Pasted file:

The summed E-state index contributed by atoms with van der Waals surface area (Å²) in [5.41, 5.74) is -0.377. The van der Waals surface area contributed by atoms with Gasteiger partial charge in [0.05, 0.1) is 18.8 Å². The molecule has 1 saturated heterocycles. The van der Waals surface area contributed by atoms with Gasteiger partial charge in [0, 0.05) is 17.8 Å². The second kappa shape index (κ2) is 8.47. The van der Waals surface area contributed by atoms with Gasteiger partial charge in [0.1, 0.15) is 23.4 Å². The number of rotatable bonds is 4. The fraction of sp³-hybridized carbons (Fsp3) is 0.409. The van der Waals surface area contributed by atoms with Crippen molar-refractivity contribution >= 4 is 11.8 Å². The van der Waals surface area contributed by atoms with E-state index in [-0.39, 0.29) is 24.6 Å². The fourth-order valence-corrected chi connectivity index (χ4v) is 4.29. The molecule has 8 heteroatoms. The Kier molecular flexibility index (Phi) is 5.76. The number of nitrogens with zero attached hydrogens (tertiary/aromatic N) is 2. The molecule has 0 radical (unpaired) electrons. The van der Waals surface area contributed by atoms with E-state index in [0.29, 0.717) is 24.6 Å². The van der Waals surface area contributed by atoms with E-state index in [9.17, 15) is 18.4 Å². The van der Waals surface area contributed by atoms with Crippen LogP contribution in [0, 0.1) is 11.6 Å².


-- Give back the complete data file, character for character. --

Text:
The summed E-state index contributed by atoms with van der Waals surface area (Å²) in [5.41, 5.74) is -0.377. The van der Waals surface area contributed by atoms with Gasteiger partial charge in [0.05, 0.1) is 18.8 Å². The molecule has 1 saturated heterocycles. The van der Waals surface area contributed by atoms with Gasteiger partial charge in [0, 0.05) is 17.8 Å². The second kappa shape index (κ2) is 8.47. The van der Waals surface area contributed by atoms with Gasteiger partial charge in [0.1, 0.15) is 23.4 Å². The number of rotatable bonds is 4. The fraction of sp³-hybridized carbons (Fsp3) is 0.409. The van der Waals surface area contributed by atoms with Crippen molar-refractivity contribution >= 4 is 11.8 Å². The van der Waals surface area contributed by atoms with E-state index in [-0.39, 0.29) is 24.6 Å². The fourth-order valence-corrected chi connectivity index (χ4v) is 4.29. The molecule has 8 heteroatoms. The Kier molecular flexibility index (Phi) is 5.76. The number of nitrogens with zero attached hydrogens (tertiary/aromatic N) is 2. The molecule has 0 radical (unpaired) electrons. The van der Waals surface area contributed by atoms with E-state index in [0.29, 0.717) is 24.6 Å². The van der Waals surface area contributed by atoms with E-state index in [9.17, 15) is 18.4 Å². The van der Waals surface area contributed by atoms with Crippen LogP contribution in [0, 0.1) is 11.6 Å².